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“Congo in Conversation” – 35 reports, 15 photographers, 6 months


The 11th Carmignac Photojournalism Award—which, this year, focuses on the Democratic Republic of Congo (DRC)—was awarded to British-Canadian photographer Finbarr O’Reilly. His reportage started in January 2020, before the outbreak of the coronavirus pandemic. Due to the swiftly worsening global health situation and the gradual closing of international borders, finding a different way of working became essential. Finbarr O’Reilly and the Award team—in close collaboration with the jury of the 11th edition—reframed their approach to this work. One laureate’s project turned into “Congo in Conversation”, a collaborative reportage with eleven Congolese photographers and journalists, who documented for six months the human, social and ecological challenges that the Congo faces today, within the context of the current global health crisis. First published on a dedicated website and social networks, “Congo in Conversation” provided an uninterrupted and unprecedented stream of articles, photo reportages and videos, which visitors can consult by theme or by contributor.

The collaborative reportage is now presented in Congo in Conversation, a bilingual monograph co-published by Reliefs Editions and Fondation Carmignac. The images are accompanied by a conversation with Mark Sealy, curator and Director of Autograph ABP in London, who is interested in the relationship between photography, race and human rights, Finbarr O’Reilly, and Emeric Glayse, Director of the Carmignac Photojournalism Award.

‘By framing the 11th edition of the Carmignac Photojournalism Award as a conversation about the Democratic Republic of Congo, the Fondation Carmignac has created a platform for Congolese visual journalists to engage in a global discourse. Historically, it’s a discourse from which their ideas, their perspectives and their voices have too often been excluded. (…) Congo in Conversation was initially published online, marking the first time that the Carmignac Award showcased local photographers and produced a digital body of work as events unfolded. (…) By reconfiguring Congo in Conversation into a collective book and exhibition, we move it from the ether to the page and to the wall, where audiences can take the time required to engage not only with the work but also the historical and political forces shaping it.’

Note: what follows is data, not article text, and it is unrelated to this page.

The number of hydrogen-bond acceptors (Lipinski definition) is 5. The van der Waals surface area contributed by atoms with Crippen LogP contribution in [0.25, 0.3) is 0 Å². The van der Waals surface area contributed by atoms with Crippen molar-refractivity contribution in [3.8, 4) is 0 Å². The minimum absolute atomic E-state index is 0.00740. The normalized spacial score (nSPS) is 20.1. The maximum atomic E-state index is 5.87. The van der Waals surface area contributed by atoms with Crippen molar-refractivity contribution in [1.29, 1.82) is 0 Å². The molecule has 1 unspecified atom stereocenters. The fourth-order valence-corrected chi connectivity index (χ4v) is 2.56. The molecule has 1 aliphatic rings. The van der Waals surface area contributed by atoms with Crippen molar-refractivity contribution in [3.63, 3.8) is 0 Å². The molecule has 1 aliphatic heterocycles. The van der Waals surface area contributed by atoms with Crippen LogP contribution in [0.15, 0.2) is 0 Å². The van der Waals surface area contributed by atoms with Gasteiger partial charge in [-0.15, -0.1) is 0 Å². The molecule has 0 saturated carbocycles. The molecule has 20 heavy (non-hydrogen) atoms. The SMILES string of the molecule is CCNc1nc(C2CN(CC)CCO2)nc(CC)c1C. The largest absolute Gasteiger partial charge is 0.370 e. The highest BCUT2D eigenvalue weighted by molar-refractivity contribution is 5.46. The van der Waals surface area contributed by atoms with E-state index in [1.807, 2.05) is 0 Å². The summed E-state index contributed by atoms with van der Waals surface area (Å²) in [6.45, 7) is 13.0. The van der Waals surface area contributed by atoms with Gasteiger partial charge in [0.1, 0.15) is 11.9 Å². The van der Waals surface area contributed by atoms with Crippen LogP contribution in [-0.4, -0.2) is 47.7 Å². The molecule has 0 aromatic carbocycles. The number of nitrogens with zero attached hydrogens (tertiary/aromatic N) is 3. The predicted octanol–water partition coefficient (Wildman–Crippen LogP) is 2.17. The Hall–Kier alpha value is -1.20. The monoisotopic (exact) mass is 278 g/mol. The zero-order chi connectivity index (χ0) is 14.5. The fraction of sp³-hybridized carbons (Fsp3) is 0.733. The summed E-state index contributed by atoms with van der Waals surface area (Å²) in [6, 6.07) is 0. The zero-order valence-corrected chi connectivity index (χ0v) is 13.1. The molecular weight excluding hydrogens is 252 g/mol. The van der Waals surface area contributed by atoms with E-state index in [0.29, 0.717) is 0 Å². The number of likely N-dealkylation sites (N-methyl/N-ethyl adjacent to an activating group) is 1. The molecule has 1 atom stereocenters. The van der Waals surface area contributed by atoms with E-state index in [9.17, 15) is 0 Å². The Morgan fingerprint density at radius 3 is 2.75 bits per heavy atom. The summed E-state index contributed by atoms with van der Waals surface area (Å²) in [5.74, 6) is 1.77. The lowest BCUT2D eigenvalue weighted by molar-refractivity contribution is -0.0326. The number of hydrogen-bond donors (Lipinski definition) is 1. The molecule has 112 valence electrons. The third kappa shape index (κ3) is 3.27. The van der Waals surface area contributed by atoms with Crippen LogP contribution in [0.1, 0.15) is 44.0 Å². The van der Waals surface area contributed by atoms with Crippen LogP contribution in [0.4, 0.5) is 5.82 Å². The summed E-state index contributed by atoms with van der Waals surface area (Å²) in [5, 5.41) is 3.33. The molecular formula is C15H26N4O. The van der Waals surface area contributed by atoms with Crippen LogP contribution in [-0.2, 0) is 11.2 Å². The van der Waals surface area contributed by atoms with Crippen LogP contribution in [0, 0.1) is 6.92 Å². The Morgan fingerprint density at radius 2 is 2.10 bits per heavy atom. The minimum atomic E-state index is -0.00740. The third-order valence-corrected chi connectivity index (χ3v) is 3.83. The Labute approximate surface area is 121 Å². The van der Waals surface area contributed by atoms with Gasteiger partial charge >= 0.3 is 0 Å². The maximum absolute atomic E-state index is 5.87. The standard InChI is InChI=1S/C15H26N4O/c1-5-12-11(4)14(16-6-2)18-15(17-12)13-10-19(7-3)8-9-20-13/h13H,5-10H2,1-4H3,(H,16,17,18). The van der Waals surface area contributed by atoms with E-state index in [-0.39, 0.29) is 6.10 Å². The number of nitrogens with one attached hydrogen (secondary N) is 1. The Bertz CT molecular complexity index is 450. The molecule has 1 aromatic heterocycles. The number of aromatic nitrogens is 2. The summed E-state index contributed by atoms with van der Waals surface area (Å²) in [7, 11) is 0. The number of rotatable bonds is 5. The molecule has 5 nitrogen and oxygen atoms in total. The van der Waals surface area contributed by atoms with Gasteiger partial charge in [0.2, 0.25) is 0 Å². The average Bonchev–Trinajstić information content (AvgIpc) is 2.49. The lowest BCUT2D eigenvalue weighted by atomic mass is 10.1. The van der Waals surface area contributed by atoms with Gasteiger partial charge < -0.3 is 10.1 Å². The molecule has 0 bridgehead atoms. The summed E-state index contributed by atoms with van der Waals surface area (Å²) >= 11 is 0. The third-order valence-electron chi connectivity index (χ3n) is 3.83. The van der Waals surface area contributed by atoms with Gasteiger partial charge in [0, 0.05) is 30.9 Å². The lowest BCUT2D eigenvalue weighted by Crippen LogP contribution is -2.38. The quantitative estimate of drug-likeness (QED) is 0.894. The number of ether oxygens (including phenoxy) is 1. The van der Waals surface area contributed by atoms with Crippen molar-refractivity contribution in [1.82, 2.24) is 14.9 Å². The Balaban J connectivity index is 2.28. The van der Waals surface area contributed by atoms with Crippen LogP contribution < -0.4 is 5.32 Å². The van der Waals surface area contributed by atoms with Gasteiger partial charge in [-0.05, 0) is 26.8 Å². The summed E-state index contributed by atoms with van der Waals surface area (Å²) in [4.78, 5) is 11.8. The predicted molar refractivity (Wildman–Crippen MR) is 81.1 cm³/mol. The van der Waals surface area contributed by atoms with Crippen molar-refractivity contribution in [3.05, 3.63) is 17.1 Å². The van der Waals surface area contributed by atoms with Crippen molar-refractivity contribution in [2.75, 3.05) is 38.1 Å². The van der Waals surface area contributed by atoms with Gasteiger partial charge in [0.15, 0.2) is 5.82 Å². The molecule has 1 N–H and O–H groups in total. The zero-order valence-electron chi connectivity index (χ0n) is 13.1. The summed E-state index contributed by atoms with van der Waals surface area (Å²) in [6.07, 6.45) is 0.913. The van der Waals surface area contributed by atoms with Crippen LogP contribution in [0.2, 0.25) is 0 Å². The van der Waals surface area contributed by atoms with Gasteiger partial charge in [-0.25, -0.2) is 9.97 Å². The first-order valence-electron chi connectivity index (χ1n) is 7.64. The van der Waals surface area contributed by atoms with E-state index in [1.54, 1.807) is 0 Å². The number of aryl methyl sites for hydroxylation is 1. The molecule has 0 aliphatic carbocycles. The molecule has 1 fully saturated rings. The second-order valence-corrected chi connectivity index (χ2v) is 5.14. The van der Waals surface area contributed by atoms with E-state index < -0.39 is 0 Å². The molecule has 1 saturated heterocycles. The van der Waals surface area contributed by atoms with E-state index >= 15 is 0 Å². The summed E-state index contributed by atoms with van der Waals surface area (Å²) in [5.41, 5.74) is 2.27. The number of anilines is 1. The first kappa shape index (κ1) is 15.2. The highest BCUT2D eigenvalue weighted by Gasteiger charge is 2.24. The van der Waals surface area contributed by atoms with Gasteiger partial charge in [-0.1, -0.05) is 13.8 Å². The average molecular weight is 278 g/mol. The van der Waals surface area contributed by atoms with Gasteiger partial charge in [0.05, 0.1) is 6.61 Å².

– Finbarr O’Reilly, from the monograph Congo in Conversation


“Allowing different voices to articulate what Congo went through, especially local voices, is really important. Only then do we get access to different narratives and histories. (…) If we say photography is around 180 years old, then we’re going to need another sense of photography. Its present unpicking will help push back some of the debasing historical images of the Black subject. (…) If you look in the archive, it’s full of broken Black bodies, especially around conflict. When there are internal European conflicts, the body often gets treated very differently. It’s evident in the work and in the public’s emotional responses to those images. When you’re looking at subjects, whose lives do we value? If we can get to a place where the value of an African person or a Black person caught up in conflict is treated with care and compassion, then we can begin to make some progress.” 
– Mark Sealy, curator and Director of Autograph ABP in London, from the monograph Congo in Conversation


Congo in Conversation will be exhibited in a collective outdoor exhibition in Paris from January 6-27, 2021.


“Congo In Conversation” is presented in a bilingual French-English monograph, co-published by Fondation Carmignac and Reliefs Editions, and available on Reliefs’ e-shop.

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